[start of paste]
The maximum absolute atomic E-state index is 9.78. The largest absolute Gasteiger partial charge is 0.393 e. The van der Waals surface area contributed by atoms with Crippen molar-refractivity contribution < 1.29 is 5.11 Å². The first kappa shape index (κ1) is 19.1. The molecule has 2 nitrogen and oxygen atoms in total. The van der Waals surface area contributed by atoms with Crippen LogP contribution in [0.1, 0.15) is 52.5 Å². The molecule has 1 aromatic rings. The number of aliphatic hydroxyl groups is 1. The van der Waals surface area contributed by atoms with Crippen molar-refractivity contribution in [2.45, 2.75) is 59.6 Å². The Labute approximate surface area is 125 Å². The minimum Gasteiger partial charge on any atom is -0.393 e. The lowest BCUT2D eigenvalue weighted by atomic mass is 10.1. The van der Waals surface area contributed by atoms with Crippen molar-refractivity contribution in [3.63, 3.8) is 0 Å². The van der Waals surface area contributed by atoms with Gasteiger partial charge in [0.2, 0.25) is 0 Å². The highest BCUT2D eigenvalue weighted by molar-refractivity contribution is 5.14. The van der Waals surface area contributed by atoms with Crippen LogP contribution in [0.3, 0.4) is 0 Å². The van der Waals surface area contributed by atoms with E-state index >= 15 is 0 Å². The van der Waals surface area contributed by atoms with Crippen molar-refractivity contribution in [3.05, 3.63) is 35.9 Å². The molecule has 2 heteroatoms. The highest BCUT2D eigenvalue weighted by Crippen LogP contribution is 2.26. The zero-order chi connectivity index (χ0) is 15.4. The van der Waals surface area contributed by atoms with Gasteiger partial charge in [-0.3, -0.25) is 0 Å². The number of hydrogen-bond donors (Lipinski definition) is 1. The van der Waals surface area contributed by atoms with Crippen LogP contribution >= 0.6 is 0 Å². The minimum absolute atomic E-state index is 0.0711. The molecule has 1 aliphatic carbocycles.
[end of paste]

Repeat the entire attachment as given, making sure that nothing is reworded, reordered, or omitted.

The maximum absolute atomic E-state index is 9.78. The largest absolute Gasteiger partial charge is 0.393 e. The van der Waals surface area contributed by atoms with Crippen molar-refractivity contribution < 1.29 is 5.11 Å². The first kappa shape index (κ1) is 19.1. The molecule has 2 nitrogen and oxygen atoms in total. The van der Waals surface area contributed by atoms with Crippen LogP contribution in [0.1, 0.15) is 52.5 Å². The molecule has 1 aromatic rings. The number of aliphatic hydroxyl groups is 1. The van der Waals surface area contributed by atoms with Crippen molar-refractivity contribution in [2.45, 2.75) is 59.6 Å². The Labute approximate surface area is 125 Å². The minimum Gasteiger partial charge on any atom is -0.393 e. The lowest BCUT2D eigenvalue weighted by atomic mass is 10.1. The van der Waals surface area contributed by atoms with Crippen molar-refractivity contribution in [3.63, 3.8) is 0 Å². The van der Waals surface area contributed by atoms with Gasteiger partial charge in [0.2, 0.25) is 0 Å². The highest BCUT2D eigenvalue weighted by molar-refractivity contribution is 5.14. The van der Waals surface area contributed by atoms with Crippen LogP contribution in [0.3, 0.4) is 0 Å². The van der Waals surface area contributed by atoms with E-state index >= 15 is 0 Å². The van der Waals surface area contributed by atoms with Crippen molar-refractivity contribution in [3.05, 3.63) is 35.9 Å². The molecule has 2 heteroatoms. The highest BCUT2D eigenvalue weighted by Crippen LogP contribution is 2.26. The zero-order chi connectivity index (χ0) is 15.4. The van der Waals surface area contributed by atoms with Gasteiger partial charge in [-0.3, -0.25) is 0 Å². The number of hydrogen-bond donors (Lipinski definition) is 1. The van der Waals surface area contributed by atoms with Crippen LogP contribution >= 0.6 is 0 Å². The minimum absolute atomic E-state index is 0.0711. The molecule has 1 aliphatic carbocycles.